John Garrow died yesterday at home.

John had suffered a stroke about 6 weeks ago but had previously been in good health.

His professional achievements were too many to list here in full. He had been Professor of Human Nutrition, University of London, Honorary consultant physician St Bartholomew’s Hospital, St Mark’s Hospital, Royal London Hospital and Northwick Park Hospital. He also was head of Nutrition Research Unit at the MRC Clinical Research Centre, Harrow, and member of Department of Health Committee on Medical Aspects of Food Policy; Chair of the Joint Advisory Committee on Nutrition Education and the Chair of Association for the Study of Obesity. For many years, he also acted as editor in chief of the European Journal of Clinical Nutrition, and as the chairman of HealthWatch.

John was a clinician and an active researcher with a focus on nutrition and, occasionally, alternative medicine. He has published many ground-breaking articles on these and other subjects. I had the pleasure to plan, conduct and publish a study with John; it was an investigation into an area which, at the time, was entirely novel. I think it might have been the first RCT into the peer-review system ever conceived. Here is the full abstract:

A study was designed to test the hypothesis that experts who review papers for publication are prejudiced against an unconventional form of therapy. Two versions were produced (A and B) of a ‘short report’ that related to treatments of obesity, identical except for the nature of the intervention. Version A related to an orthodox treatment, version B to an unconventional treatment. 398 reviewers were randomized to receive one or the other version for peer review. The primary outcomes were the reviewers’ rating of ‘importance’ on a scale of 1-5 and their verdict regarding rejection or acceptance of the paper. Reviewers were unaware that they were taking part in a study. The overall response rate was 41.7%, and 141 assessment forms were suitable for statistical evaluation. After dichotomization of the rating scale, a significant difference in favour of the orthodox version with an odds ratio of 3.01 (95% confidence interval, 1.03 to 8.25), was found. This observation mirrored that of the visual analogue scale for which the respective medians and interquartile ranges were 67% (51% to 78.5%) for version A and 57% (29.7% to 72.6%) for version B. Reviewers showed a wide range of responses to both versions of the paper, with a significant bias in favour of the orthodox version. Authors of technically good unconventional papers may therefore be at a disadvantage in the peer review process. Yet the effect is probably too small to preclude publication of their work in peer-reviewed orthodox journals.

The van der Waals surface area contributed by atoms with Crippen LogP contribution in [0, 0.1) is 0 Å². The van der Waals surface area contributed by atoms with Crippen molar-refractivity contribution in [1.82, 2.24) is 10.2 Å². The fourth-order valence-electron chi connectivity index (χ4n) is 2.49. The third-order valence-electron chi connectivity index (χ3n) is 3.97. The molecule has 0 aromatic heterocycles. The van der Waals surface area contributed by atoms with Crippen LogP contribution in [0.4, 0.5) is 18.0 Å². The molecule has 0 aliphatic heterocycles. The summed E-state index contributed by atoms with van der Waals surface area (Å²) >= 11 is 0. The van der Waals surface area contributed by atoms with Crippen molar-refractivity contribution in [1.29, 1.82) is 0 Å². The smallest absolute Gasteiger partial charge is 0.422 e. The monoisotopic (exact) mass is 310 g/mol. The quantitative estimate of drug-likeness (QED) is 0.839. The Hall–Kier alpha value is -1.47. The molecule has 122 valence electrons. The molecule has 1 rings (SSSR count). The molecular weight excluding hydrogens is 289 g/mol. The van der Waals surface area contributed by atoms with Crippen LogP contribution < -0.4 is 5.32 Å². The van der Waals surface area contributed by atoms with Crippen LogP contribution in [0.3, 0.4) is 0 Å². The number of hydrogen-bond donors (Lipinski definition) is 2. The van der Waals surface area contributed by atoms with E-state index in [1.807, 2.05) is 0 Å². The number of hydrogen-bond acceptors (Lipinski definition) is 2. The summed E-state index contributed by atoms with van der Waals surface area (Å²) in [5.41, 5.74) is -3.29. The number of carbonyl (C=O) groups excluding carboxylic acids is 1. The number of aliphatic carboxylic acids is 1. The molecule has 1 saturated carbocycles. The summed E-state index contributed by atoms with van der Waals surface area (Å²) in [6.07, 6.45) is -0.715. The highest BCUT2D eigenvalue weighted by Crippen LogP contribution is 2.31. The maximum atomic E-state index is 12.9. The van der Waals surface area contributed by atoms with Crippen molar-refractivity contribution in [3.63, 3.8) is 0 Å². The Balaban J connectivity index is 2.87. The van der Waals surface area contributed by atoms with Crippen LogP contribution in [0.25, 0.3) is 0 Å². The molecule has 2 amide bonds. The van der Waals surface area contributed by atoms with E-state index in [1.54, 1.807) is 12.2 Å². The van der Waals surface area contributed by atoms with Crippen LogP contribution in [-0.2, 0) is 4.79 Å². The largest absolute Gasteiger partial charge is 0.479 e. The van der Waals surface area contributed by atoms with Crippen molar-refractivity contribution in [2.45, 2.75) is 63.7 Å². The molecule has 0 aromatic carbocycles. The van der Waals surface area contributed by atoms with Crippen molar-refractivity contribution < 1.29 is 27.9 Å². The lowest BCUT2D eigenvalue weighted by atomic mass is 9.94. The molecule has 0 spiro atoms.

Years later, John also contributed a chapter entitled ‘CAM IN COURT’ to a book that I had edited. I remember very well what a pleasure it was to co-operate with John. He was quick to conceive new ideas and had an intellectual rigor and honesty that I have not often encountered elsewhere.

But it is not his professional achievements which impressed me most about John. What I found even more remarkable was his ability to understand, his kindness and warmth. He had the gift not just to grasp the issues but also to empathize with the people behind them. I am proud to have known John, worked with him, and been inspired by him.

I will sorely miss my friend.

4 Responses to John Garrow (1929 – 2016)

  • I was very sorry to hear about John Garrow’s death. he was truly one of the good guys.

    The paper sounds interesting. The difference in outcomes might be entirely rational. if there were reason to think that the prior probability of being effective was lower for the CAM treatment than for the orthodox treatments. In that case a much lower P value would be needed to convince one that the CAM result was not a false positive See, for example, . That’s just the mathematical basis for the sensible aphorism “extraordinary claims require extraordinary evidence”.

  • I am really sorry to hear about Prof Garrow. As a dietitian working in the obesity field, I had the greatest respect for him. He was so helpful and supportive to me as a junior dietitian and to many others. He was always so humble and kind too. Thoughts are with his family

  • I am so sorry to hear of his death. He was a true pioneer – ‘treat obesity seriously’ – who was highly respected by us all.

  • It was my pleasure to meet with John Garrow after I had touched base with him during the development of my doctoral thesis which took me to Jamaica to develop methodology for the the development of protein malnutrition. It was the time that “Optifast” was increasing in use. We both decided it was much like skimmed milk in many ways except the cost. Thus we tried the “skimmed milk diet” which worked quite successfully, but we could not provide the commercial hype.


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